Our dear leaders have a problem. WikiLeaks and its founder, Australian Julian Assange, have confirmed what most of us already know: The world is driven by celebrity-seeking politicians who crave money, power and attention.
Among world leaders derided in the 251,287 cables dispatched from 274 US embassies around the world, Italian Prime Minister Silvio Berlusconi was described as ‘feckless, vain and ineffective’ while Zimbabwe’s President Robert Mugabe was pigeon-holed as a ‘crazy old man.’
In South-east Asia few would be surprised to learn that Burma, Cambodia and Laos can’t be trusted as they snitch on each other as well as on the other seven members of the Association of South East Asian Nations (ASEAN) in briefings with China.
The naming of two Malaysian companies—Electronic Components and Skylife Worldwide—for the possible breaching of sanctions against Iran and acting as front companies for Tehran was a solid news story. So was the revelation of the US illegally spying on Malaysian officials at the United Nations.
Cables including warnings of potential terrorist strikes in Indonesia showed the Americans are a little more tuned-in than what many people might have thought. More mundane matters such as the importance of tin mines to the US economy were hardly the stuff of classified red seals.
Singapore’s Lee Kuan Yew hit the mark when he described the North Koreans as psychopathic and led by a ‘flabby old chap… who prances around stadiums seeking adulation. ’Filipinos, among America’s greatest allies, were just horrified by the sheer arrogance on display by US diplomats when it came to dealing with trusted allies.
All of it merits public attention. It impacts on regional relations and beyond and it’s refreshing to see the unstated said, but none of this warrants the hysterical nonsense dished-up by politicians around the world upset by the actions of Assange and his cohorts at WikiLeaks.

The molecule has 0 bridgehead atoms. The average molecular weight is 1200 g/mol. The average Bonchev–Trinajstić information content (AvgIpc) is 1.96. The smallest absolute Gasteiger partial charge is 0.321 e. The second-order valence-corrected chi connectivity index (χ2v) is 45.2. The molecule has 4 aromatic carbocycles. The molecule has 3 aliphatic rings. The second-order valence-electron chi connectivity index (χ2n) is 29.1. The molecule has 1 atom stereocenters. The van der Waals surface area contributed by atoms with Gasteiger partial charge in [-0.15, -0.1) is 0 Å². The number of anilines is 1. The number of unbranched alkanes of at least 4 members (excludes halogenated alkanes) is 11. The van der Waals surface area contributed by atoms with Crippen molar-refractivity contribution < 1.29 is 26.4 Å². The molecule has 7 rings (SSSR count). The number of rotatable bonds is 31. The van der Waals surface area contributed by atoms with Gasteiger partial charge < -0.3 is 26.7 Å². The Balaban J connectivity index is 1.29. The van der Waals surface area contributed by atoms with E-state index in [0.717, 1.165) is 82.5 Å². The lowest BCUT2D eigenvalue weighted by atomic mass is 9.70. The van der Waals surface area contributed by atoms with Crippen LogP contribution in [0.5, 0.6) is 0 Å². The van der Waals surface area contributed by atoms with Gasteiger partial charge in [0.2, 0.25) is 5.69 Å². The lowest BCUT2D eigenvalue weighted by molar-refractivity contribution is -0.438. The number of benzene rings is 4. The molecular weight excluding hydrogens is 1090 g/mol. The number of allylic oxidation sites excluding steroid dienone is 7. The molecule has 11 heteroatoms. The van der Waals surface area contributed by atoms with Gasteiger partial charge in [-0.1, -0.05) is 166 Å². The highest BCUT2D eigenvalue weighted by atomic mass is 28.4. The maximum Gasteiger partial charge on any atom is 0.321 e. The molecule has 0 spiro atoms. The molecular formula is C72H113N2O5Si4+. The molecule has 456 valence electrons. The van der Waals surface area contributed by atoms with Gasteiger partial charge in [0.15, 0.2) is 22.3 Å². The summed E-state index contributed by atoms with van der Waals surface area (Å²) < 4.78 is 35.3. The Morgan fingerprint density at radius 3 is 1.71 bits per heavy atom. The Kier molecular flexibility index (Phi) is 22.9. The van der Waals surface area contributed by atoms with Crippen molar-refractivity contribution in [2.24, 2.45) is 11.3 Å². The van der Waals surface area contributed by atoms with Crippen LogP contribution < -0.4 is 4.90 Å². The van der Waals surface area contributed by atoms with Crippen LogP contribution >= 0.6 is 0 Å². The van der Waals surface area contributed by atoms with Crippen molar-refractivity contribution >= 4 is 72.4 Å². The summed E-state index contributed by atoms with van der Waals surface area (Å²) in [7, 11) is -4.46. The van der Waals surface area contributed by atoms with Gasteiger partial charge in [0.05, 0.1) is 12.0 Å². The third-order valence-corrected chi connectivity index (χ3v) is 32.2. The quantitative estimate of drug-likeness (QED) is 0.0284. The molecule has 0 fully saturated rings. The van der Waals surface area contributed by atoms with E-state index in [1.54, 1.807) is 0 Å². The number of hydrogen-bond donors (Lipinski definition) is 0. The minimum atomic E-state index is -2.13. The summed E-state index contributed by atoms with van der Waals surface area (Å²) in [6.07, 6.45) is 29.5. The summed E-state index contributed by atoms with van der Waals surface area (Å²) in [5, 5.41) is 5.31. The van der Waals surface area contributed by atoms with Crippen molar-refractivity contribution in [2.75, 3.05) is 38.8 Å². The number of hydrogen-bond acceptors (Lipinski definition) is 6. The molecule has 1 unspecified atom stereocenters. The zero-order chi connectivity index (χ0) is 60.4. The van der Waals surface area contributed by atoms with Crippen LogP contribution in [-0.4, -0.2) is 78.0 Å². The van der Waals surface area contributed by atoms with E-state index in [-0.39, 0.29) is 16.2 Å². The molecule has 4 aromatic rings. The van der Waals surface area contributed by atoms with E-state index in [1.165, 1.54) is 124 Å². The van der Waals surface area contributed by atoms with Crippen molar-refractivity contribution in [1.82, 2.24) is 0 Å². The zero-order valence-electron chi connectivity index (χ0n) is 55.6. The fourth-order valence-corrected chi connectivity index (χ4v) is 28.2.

US Secretary of State Hilary Clinton accused Assange of launching an ‘attack on the international community,’ Saudis have called for his death, Sweden is probing an alleged sex offence and politicians in the say US want him tried for treason—which is plain nonsense because he’s not an American.
In his home country, Australia, Prime Minister Julia Gillard has ignored any semblance of national sovereignty and proved Canberra’s total subservience to the whims of US foreign policy by offering-up Assange’s hide on a platter.
Websites like Yahoo, Amazon and PayPal have bowed to political pressure and withdrawn their services from WikiLeaks; however, mainstream media like The New York Times, The Guardian and Le Monde have continued to publish, primarily because the stories contained in the cables are true. But then there was a time when the great newspapers took a stand of ‘published and be damned.’ Remember the Vietnam-era Pentagon Papers? They were published by The New York Times under a First Amendment right covering the people’s right to know in regards to US government policy.
Newspapers are a little less brave these days but new sources have been opened up through the internet, with groups such as WikiLeaks showing more backbone.
Although his arrest yesterday may have ended the 'hunt down,' politicians like Clinton, Gillard and co. insisting on prosecuting Assange, simply continue to risk elevating him to a cult hero status, a kind of Che Guevera for the revolutionary digital age. And this will happen not because of what he did was wrong but because of what he published was right.